The origin of sawtooth coriander is not known, but it is native to Central and South America, from southern Mexico to Panama, Colombia, Bolivia and Brazil and from Cuba to Trinidad. It has been introduced into Florida and the Old World tropics where it has naturalized in many places. It was introduced into South-East Asia by the Chinese, as a substitute for coriander; it is known in Indo-China, Peninsular Malaysia, in Java and in Sumatra. It is also cultivated in Central and South America and occasionally elsewhere, e.g. in Thailand, Cambodia, Vietnam, the Philippines and Japan.

Culantro vs. Cilantro

Culantro is a botanical cousin of cilantro, but they look nothing alike. Cilantro (Coriandrum sativum) is sometimes called Chinese parsley or Mexican parsley, and its seeds (coriander) are sometimes called Mexican coriander. While culantro has long leaves that grow in rosettes, cilantro has thin scallop-shaped leaves that grow on the tips of long, very thin stems. Additionally, cilantro is an annual plant, not a biennial like culantro.

Though the flavor and aroma of the two herbs are comparable, you’ll notice that culantro is significantly more pungent than cilantro. Some people say it’s even 10 times stronger, which is apparent in how the two are used in food recipes. While culantro can handle the high heat of cooking, cilantro is a very delicate herb, which is why it’s often applied to food after cooking.


Health benefits of Culantro

Listed below are few of the popular benefits of consuming Culantro

1. Eliminate Bad Breath

On a general note, Veggies like parsley have been known to act as a remedy for bad breath. Since parsley and culantro belong to the same family of Apiaceae, Culantro can also be said to solve issues regarding bad breath. The fresh scent from shado Beni and high chlorophyll content suggest that it has some deodorizing effect. To use Culantro for bad breath, chew on fresh leaves after each course meal to eliminate the effect of Sulphur compounds which are the actual causes of bad breath.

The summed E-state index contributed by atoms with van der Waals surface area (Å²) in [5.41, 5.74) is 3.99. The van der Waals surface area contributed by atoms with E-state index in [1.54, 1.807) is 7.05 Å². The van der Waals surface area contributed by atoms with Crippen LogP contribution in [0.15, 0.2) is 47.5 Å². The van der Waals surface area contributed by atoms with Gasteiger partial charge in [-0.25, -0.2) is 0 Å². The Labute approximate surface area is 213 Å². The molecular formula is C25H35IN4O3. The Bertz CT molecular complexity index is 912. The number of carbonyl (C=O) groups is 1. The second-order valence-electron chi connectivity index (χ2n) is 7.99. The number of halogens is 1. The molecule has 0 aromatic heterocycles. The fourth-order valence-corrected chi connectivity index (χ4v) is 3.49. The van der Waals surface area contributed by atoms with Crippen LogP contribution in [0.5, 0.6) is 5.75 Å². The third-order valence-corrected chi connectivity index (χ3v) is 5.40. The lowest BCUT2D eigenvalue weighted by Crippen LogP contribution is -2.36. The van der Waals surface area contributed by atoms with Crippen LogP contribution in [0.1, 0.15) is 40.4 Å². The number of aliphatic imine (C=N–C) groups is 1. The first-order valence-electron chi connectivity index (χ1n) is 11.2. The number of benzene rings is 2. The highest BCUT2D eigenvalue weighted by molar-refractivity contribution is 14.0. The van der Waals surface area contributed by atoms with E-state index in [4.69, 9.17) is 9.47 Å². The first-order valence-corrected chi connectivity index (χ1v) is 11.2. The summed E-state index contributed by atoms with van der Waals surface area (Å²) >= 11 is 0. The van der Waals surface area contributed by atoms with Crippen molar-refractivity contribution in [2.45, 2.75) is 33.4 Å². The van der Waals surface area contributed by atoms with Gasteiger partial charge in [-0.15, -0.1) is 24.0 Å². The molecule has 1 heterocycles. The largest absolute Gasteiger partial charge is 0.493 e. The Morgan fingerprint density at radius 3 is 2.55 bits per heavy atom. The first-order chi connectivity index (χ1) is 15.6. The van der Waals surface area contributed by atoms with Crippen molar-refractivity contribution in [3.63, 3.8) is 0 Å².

2. Lowers Glucose

It has been revealed from research that leaves and stems from Culantro help lower blood sugar levels in animals. It can lower body Glucose because of Vitamin B2 (Riboflavin) present as a nutritional supplement. Riboflavin encourages a healthy Liver function which can release insulin hormone more effectively. Since a healthy liver is equal to a balanced body sugar level, it is only relevant to take a dietary supplement of shado beni with a meal. You can chop Culantro’s leaves coarsely, grind stems finely and then add this to salads, salsas, and smoothies to lower your sugar and reduce diabetic risk.

3. Asthma

Asthma is a common disease related with lungs. It intensely affects people living in industrialized areas where there is a prevalence of heavy metals, dust, and toxic gas emissions. However, recent researchers have found that plants are excellent sources of medicine that can help cure asthmatic conditions and Culantro is one of such herbal plants.

4. Pain Relief

Culantro is generally known to reduce inflammations around the body parts such as bone joints, muscle contractions and a host of other body pains. To efficiently use culantro as a pain reliever; cut out the leaves and boil them, apply the hot culantro water on your body parts or drink it.

5. Prevents Neurological inflammation

Regular dosage of Culantro on one’s diet helps retracts diseases associated with the brain. Neurodegenerative diseases including Alzheimer’s, Parkinson’s can be prevented as a result of its natural constituents that can reduce inflammations in the brain cells.

6. Detoxification